It later addresses many of the hypocrisies of religion and of the nature of the Christian deity. What a weird little kid I was. I don’t remember when I first started thinking atheist-esque things, but it was probably when I got yelled at for drawing goatees on Jesus in my children’s Bible when I was 6 😛

  • I can remember writing essays to myself on several occasions in an attempt to make sense of my doubts and questions. I don’t think they exist anymore. Although my parents have been known to hoard things we kids did/made throughout our years growing up. So maybe they’re in a shoe box somewhere in their basement.

  • I am 34. I was raised in a Christian household but had considered myself to be agnostic for years. At some point in the past year or so, after reading and thinking about it a lot, I realized that I’m an atheist. I first wrote about it here, in my homeschooling blog, in April of this year.

  • Shit, I don’t think I probably knew what atheism was at 13. I was a precocious child and had an interest in politics early (4th, 5th grade), but I never paid much mind to religion (I was raised Catholic and it was like water to a fish). When I finally did think about religion on my own, around 15 or 16, I reacted against Catholicism in favor of Evangelical flair. Then I studied theology in uni and came back to Catholicism, until I ultimately left religion behind. Can’t imagine what my life would have been like had I been an atheist at 13.

  • I stopped calling myself a Hindu around about aged 7. In 1992, Hindus went on a massive riot claiming that a mosque in Ayodhya was sited over the birthplace of the Avatar of Vishnu, Rama. This resulted in the mosque being torn down by an angry mob with nothing more than brute manpower. The mob then went on a killing spree killing muslims solely for believing in another god. I refused to be associated with them but I still prayed. Refusing to call myself a Hindu was a protest against their behaviour.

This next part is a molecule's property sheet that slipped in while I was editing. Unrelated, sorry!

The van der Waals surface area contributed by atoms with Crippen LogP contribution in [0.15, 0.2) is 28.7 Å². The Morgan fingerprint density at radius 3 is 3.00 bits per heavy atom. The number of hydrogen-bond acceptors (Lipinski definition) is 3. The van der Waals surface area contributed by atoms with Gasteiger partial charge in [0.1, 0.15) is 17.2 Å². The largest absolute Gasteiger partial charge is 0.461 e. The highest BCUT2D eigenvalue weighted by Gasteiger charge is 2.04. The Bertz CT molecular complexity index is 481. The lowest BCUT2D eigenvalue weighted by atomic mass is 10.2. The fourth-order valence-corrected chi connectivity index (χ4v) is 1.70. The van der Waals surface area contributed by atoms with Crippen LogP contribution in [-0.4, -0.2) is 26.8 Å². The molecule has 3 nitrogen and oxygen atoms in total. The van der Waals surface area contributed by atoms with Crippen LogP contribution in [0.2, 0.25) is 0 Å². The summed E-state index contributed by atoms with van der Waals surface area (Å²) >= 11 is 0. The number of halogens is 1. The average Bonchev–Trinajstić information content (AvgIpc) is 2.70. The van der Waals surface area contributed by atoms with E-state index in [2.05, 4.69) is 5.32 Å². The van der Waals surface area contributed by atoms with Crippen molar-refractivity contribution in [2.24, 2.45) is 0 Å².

When I was nearly 15 I went to Ayodhya with my parents for a pilgrimage. I was searched thoroughly and waited in queue with thousands of other devotees. 4 hours later we reached the shrine, the thing which hindus were fighting for. Inside was a poorly made hand painted doll.

    It hit me that people died just because of a doll. That Vishnu himself stated that it didn’t matter what you prayed to as long as you prayed. It was eye opening to realise that thousands of people suffered because people believed that magic would occur if you prayed hard enough.

  • I was always an atheist, I just never became anything else in the interim.

    My parents tried to take me to church as a little kid, but it just never stuck with me and I resisted immensely. One of the earliest issues I had with it had nothing to do with religion – the church sunday school room reeked of paste. You know, the kiddy glue that came in a big tub? I can’t stand it, and the whole room stunk of it, so I definitely didn’t want to be there.

    Beyond that, I spent the rest of the week learning about all the cool things that were out there. How the earth goes around the sun and people have walked on the moon and that there used to be giant dinosaurs walking around millions of years ago.